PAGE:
Not that they need much solving, which is a shame. With your suit's built-in AI advising you of environmental obstacles (fire! electricity! etc!), and pre-selecting the appropriate time-shifting ability for a simple left-bumper tap, you won't have much trouble working out what to do. If there's a door that closes quickly in the vicinity of a switch that opens it, you can probably figure out the rest. If not, I doubt your computer made it out of the box and you're not even reading this. It gets a bit more complicated, but never enough to hold you up for longer than a few seconds.
Sierra Entertainment has told GamesIndustry.biz it isn't afraid to take more risks than other publishers and that it's ramping up development of new IP like Prototype and F.E.A.R.
TimeShift is available for you to try out on Xbox Live thanks to a 582MB playable demo, which ought to give you a steer on whether the game's additional year of development was a good idea.
Sierra Entertainment UK has remained quiet on a European date for TimeShift, following confirmation that it will be released across the US on 30th October.
Vivendi has decided to spread TimeShift onto PS3, where it will join the already confirmed PC and Xbox 360 versions.
If you were in Sierra's position and had to release a first person shooter knowing that there were 14 other competing titles in the genre being released at roughly the same time, what would you do?
Saber Interactive's upcoming PC and Xbox 360 first-person shooter TimeShift is going to be upcoming for a bit longer than anticipated.
Vivendi's confirmed reports that it's picked up the rights to publish Saber Interactive's time-bending first-person shooter TimeShift.
Previously being handled by Atari, TimeShift is now due out from another French lot, and in the process it's dropped a format - instead of Xbox, Xbox 360 and PC it's now due out on just Xbox 360 and PC. It's also being tipped for release simply during 2006, rather than within the next couple of months.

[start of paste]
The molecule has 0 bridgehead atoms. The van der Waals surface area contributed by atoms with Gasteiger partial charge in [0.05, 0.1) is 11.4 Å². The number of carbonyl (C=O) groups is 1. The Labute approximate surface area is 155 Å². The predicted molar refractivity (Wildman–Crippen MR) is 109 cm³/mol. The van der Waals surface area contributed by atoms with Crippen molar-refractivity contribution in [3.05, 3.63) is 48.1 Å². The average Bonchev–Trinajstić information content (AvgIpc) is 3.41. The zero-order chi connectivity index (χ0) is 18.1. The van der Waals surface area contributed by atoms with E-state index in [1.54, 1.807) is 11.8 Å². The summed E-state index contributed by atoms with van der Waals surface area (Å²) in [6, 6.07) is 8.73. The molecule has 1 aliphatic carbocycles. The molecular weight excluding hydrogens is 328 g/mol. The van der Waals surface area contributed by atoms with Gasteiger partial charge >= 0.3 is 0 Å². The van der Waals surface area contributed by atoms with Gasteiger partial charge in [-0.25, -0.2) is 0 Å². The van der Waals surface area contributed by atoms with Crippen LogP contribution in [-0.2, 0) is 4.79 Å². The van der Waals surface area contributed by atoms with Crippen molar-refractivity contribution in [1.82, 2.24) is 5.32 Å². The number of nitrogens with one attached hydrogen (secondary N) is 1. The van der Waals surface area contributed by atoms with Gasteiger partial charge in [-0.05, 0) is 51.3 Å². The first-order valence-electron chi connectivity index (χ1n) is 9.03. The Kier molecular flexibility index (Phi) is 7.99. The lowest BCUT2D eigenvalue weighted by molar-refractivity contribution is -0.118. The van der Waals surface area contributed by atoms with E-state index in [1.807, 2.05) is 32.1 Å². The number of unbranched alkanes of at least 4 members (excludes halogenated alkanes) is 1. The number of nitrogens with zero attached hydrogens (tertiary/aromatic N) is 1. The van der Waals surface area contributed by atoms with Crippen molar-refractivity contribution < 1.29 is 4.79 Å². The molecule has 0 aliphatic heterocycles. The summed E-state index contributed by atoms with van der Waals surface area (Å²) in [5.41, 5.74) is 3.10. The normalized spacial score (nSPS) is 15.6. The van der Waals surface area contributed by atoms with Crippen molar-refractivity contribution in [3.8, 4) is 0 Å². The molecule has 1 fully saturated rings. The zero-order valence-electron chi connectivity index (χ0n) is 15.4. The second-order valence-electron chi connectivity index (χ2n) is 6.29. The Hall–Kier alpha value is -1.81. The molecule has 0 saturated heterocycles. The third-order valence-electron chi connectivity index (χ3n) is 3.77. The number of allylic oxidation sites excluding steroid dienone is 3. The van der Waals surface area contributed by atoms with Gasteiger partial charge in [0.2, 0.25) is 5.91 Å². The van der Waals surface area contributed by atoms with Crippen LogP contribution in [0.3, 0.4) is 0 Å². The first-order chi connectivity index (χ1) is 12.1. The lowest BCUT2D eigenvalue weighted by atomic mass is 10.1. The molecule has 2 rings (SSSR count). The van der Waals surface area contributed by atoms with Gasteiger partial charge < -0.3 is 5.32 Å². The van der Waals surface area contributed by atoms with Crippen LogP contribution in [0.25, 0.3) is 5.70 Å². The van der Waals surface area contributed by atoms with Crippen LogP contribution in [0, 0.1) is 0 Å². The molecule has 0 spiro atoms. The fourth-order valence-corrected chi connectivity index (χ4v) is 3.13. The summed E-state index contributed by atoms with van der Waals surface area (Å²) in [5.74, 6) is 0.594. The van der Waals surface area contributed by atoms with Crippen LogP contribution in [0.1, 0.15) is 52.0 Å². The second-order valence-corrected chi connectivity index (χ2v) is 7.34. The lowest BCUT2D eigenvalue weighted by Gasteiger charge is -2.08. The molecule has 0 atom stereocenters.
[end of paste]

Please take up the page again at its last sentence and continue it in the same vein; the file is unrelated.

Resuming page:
TimeShift pts players in the role of retired test pilot Michael Swift, who's testing a time-control device for the government only to discover it changes reality in lots of awkward ways that he has to blast, pause and rewind his way to righting.
Having given up on Fahrenheit and left Atari to publish it, Vivendi's trying to get its own back by snaffling up TimeShift, which Atari was going to publish but - judging by reports from Vivendi's pre-E3 show in San Francisco - isn't any more.
As you may have spotted there's a TimeShift PC demo on Eurofiles.
Atari's opened registration for beta-testing of the PC version of Saber Interactive's upcoming first-person shooter TimeShift, which is also due on Xbox and Xbox 360.
The sign-up form's available on a temporary website, so get in there if you want some. Then, if you fail, you can probably rewind and try again.
TimeShift takes the usual concept of a sci-fi-themed FPS and adds in various time-manipulation ideas. You can rewind, you can pause everything in the world except you, and more besides.
Atari has released a new video of PC, Xbox and Xbox 360 title TimeShift - and it's now available for download.
Atari has hit us with a double whammy of TimeShift news, with the confirmation of the previously announced Xbox/PC title coming to Xbox 360 (hurrah!) and that ermů well, the PC version has slipped into 2006 (boooo).